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April 16, 2019

The resting heart rate men in their 50s don't want to see on their smartwatch

Study finds 75 beats per minute or more is linked to a doubled risk of early death

Men's Health Heart Health
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These days, you’re probably not the only person in your friend group, office or family sporting a smartwatch on your wrist. These tech-y watches have broken into the mainstream and serve as, among other things, a fitness tracker — with many tracking the wearer’s heart rate.

This information provided by the smartwatch just got a little more crucial. A new study finds that people in their middle age — in their 50s, specifically — with a resting heart rate of 75 beats per minute have double the risk of dying young, no matter the cause. This rings especially true for men, the study discovered.

Published Monday in the journal Open Heart, researchers found — a random group of 798 men born in 1943 in Gothenburg, Sweden were studied — that an increased heart rate in 50-something men was linked to a higher risk of developing heart disease over the next 11 years, a news release on the study explains. 

RELATED READ: Fitness trackers are great, but what do those numbers actually mean?

It’s worth noting that a normal resting heart rate for an adult is 60 to 100 beats per minute (BPM), according to Medical News Today, and refers to a person’s heart rate when they are relaxed. 

This is something that most smartwatches are equipped to tell you, and either displayed on the watch or on its accompanying app. (If you don’t have a smartwatch, you can do figure out your heart rate the old-fashioned way – two fingers on the wrist to take your pulse, which Mayo Clinic outlines here).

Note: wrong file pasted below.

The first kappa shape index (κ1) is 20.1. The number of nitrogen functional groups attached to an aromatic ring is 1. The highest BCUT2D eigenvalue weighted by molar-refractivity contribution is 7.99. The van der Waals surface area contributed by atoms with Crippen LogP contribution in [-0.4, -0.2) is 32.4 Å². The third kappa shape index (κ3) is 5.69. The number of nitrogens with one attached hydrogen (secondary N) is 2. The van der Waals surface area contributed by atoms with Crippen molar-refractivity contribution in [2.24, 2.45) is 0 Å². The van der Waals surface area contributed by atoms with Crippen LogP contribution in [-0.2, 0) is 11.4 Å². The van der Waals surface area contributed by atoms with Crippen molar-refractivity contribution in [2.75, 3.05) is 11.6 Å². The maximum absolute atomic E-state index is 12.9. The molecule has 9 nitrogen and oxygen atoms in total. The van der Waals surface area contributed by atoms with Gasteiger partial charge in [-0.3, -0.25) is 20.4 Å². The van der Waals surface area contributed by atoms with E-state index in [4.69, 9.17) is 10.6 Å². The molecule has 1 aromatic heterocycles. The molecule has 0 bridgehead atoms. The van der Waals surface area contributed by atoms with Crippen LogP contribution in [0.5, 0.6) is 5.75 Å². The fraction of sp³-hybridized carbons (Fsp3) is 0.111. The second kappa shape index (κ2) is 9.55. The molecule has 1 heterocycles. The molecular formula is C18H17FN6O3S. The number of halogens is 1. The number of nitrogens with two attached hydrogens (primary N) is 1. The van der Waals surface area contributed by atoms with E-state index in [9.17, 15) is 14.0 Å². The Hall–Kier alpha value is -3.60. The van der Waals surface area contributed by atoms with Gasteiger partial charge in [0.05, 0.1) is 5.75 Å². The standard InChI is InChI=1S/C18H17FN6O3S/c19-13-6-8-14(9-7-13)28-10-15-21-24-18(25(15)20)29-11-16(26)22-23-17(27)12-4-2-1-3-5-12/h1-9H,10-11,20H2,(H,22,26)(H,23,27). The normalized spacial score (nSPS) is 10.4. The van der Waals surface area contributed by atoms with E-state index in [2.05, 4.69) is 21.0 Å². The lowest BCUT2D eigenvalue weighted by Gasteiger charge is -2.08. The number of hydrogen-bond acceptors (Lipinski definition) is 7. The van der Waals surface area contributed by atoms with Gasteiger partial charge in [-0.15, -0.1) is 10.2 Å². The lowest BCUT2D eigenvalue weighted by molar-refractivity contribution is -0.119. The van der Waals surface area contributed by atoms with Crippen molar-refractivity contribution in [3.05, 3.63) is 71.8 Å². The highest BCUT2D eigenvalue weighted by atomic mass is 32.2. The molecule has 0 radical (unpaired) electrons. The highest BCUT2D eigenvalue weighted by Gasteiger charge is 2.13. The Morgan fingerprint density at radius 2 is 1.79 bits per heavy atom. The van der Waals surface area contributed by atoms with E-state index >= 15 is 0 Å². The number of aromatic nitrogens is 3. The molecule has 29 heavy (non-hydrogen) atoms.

Researchers divided the group of men into four groups based off of their resting heart rate: 55 or fewer BPM; 56-65 BPM; 66-75 BPM; and more than 75 BPM. They followed each participant over the next 20 years, re-measuring their resting heart rate once every 10 years, according to the release.

During this period, 119 of the men died prior to turning 71, while 237 developed cardiovascular disease and 113 developed coronary heart disease. And, according to the release, the men who started out with a heart rate of higher than 55 BPM were more likely to to be unhealthy — putting them at higher risk of developing cardiovascular disease — than those who had a lower heart rate.

The key finding of the study was this: a resting heart rate of 75 BPM, or more, was found to double the risk of death from any cause, including cardiovascular disease and coronary heart disease. Further, the study’s release states that a stable heart rate in these men was found to put them at a 44 percent lowered risk of cardiovascular disease in their coming 11 years.

To break it down further, researchers add that every additional heart beat — above the normal resting rate for adults — was tied to a three-percent higher risk of death, one-percent risk of cardiovascular disease and two-percent risk of coronary heart disease.

While this was an observational study and, therefore, can’t establish cause, researchers said they believe the findings do have merit, adding that “monitoring changes in resting heart rate over time may be important for uncovering future cardiovascular disease risk.”

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